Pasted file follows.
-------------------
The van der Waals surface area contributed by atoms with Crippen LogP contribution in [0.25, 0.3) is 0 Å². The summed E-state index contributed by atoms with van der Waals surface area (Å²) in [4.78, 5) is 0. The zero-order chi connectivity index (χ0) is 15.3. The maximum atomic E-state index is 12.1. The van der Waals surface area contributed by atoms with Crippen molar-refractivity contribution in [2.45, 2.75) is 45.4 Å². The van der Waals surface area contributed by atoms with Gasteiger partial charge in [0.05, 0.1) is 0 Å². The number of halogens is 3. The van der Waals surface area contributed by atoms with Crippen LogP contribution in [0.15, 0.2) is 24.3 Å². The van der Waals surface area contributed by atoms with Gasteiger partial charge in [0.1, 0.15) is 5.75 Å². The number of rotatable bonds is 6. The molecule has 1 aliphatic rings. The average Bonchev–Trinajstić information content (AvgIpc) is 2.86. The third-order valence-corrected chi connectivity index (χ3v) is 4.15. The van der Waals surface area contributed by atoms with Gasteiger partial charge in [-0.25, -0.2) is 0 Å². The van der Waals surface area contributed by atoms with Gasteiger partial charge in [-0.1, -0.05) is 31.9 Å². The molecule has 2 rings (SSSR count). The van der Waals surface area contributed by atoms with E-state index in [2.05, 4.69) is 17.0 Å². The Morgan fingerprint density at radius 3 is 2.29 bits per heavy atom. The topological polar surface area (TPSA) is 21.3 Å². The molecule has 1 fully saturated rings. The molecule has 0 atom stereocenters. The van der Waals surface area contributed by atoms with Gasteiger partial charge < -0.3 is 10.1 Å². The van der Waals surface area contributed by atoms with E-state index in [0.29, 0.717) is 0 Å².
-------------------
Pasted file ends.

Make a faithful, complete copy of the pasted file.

The van der Waals surface area contributed by atoms with Crippen LogP contribution in [0.25, 0.3) is 0 Å². The summed E-state index contributed by atoms with van der Waals surface area (Å²) in [4.78, 5) is 0. The zero-order chi connectivity index (χ0) is 15.3. The maximum atomic E-state index is 12.1. The van der Waals surface area contributed by atoms with Crippen molar-refractivity contribution in [2.45, 2.75) is 45.4 Å². The van der Waals surface area contributed by atoms with Gasteiger partial charge in [0.05, 0.1) is 0 Å². The number of halogens is 3. The van der Waals surface area contributed by atoms with Crippen LogP contribution in [0.15, 0.2) is 24.3 Å². The van der Waals surface area contributed by atoms with Gasteiger partial charge in [0.1, 0.15) is 5.75 Å². The number of rotatable bonds is 6. The molecule has 1 aliphatic rings. The average Bonchev–Trinajstić information content (AvgIpc) is 2.86. The third-order valence-corrected chi connectivity index (χ3v) is 4.15. The van der Waals surface area contributed by atoms with Gasteiger partial charge in [-0.25, -0.2) is 0 Å². The van der Waals surface area contributed by atoms with Gasteiger partial charge in [-0.1, -0.05) is 31.9 Å². The molecule has 2 rings (SSSR count). The van der Waals surface area contributed by atoms with E-state index in [2.05, 4.69) is 17.0 Å². The Morgan fingerprint density at radius 3 is 2.29 bits per heavy atom. The topological polar surface area (TPSA) is 21.3 Å². The molecule has 1 fully saturated rings. The molecule has 0 atom stereocenters. The van der Waals surface area contributed by atoms with Gasteiger partial charge < -0.3 is 10.1 Å². The van der Waals surface area contributed by atoms with E-state index in [0.29, 0.717) is 0 Å².